94. Thai Massage :: Snap. Crackle. Pop. Ahhhh. There are many places in the city where you can get this millennia-old art of traditional massage. But for a very traditional feel, I’d recommend the massage school at Wat Pho. The line usually isn’t that long, and even if it is you can go walk around and check out the temple. And epeaking from experience here, make sure you have a second appointment with your Thai massage therapist 2 days after your first one. Thai massage is a combination of stretches and pressure points. Although you’d feel relaxed and refreshed right after, the next day you may be a little sore, almost like you’ve been working out. So, get your therapist back to knead out those kinks and you’ll feel like a million bucks for the rest of your trip!
95. Pak Klong Talaat – Flower Market :: The floral market of Bangkok blooms from dusk till dawn. Also, around the corner from the flower market, there’s a night bazaar/flea market for bargain hunters—secondhand clothing, works of art and fashion design students, and other funky offbeat items. We drove by the area one evening on accident as my dad took a wrong turn, showing us the King’s Birthday city lights.
96. Waterfalls of Karnchanaburi :: In Thailand’s wild west, day-trippers enjoy at least a dozen waterfalls along the highway leading to the outpost Thong Pha Phoom. To name a few, the legendary Sai Yok waterfalls, small wonder of Krung Kavia, or the rocky Thung Nang Kruan.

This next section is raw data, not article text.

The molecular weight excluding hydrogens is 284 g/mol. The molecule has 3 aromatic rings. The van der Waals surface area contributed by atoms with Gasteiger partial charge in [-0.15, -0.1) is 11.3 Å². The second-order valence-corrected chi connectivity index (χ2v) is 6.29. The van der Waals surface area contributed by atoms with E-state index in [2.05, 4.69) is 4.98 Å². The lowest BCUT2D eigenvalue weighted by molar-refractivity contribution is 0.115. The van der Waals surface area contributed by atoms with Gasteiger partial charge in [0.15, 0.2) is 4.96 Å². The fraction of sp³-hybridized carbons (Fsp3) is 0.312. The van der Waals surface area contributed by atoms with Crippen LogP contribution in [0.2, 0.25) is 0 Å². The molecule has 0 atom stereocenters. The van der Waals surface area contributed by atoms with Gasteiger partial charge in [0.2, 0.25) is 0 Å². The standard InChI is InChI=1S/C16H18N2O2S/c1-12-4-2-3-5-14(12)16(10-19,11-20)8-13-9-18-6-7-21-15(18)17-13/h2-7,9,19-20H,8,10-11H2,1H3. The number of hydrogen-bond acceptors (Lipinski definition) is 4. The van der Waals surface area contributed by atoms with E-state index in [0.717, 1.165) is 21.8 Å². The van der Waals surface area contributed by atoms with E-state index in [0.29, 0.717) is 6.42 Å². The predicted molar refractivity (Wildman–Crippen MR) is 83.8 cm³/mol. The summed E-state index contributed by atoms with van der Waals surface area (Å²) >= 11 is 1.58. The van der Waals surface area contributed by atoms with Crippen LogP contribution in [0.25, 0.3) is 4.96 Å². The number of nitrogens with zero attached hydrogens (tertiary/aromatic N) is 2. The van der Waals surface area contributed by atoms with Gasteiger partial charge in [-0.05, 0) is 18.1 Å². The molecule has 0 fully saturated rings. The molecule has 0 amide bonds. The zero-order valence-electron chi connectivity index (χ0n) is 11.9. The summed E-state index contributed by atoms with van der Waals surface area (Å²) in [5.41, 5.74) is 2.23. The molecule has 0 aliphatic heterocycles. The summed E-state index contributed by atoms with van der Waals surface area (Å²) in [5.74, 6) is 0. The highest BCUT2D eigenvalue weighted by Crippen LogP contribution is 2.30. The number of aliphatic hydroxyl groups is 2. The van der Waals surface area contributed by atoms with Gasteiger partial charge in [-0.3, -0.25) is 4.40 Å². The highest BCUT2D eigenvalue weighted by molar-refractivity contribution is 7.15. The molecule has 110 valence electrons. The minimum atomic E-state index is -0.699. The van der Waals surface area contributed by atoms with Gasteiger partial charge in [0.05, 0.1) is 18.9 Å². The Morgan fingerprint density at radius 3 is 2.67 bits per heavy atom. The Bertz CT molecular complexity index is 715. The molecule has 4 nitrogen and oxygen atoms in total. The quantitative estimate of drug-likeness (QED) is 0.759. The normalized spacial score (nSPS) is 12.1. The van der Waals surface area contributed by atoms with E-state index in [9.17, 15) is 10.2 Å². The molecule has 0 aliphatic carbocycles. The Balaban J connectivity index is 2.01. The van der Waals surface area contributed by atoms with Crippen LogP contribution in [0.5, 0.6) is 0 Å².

97. Ayutthaya by Boat :: Many different packages to visit the marvelous ancient city from an affordable taxi up and down the river, to 3-day cruise on a luxuriously converted rice barge. I believe my mom said that the Oriental has a day-trip package of bussing up and boating back on a dinner boat. Brandon and I wanted to do that last year, but we ended up getting driven up with an Aunty instead. Still, a lot of adventures.
98. Hotel Buffets :: Thais. Love. To eat. And the hotels know that. Sawasdee Magazine talks about the Sunday brunches. Sunday mornings, many hotels offer international buffets that starts off with breakfast and ends with lunch. From cereal to build-your-own-eggs and build-your-own-boil rice stations, to oysters on half-shells to whatever noodles soup you’d like to carved roast beef. Hit up the Four Seasons for foie gras and vodka cocktails, or the Sheraton Grande for jazz. Of course, for the budget travelers, smaller hotels do offer more affordable pricing but still with a great menu. I’d also like to add the fact that the buffets usually are available any day for any meal.
99. Different time. Different trip :: As you are leaving the kingdom, you KNOW it’ll be a whole different trip when you come back next time!
That’s all from this series, folks! Thank you for your input and comments.
For my next trick, I’m going to recount my travelogues from my last few visits home. A few years ago, it was just me going home to visit. The trip was a lot different that when I took Brandon with me last year. So, it’s all things local v.s. all things tourist. I may be absent for a while to let my eyes completely healed (as I am now blind as a bat again as medication runs out of steam). But do not fear, the OakMonster shall return soon!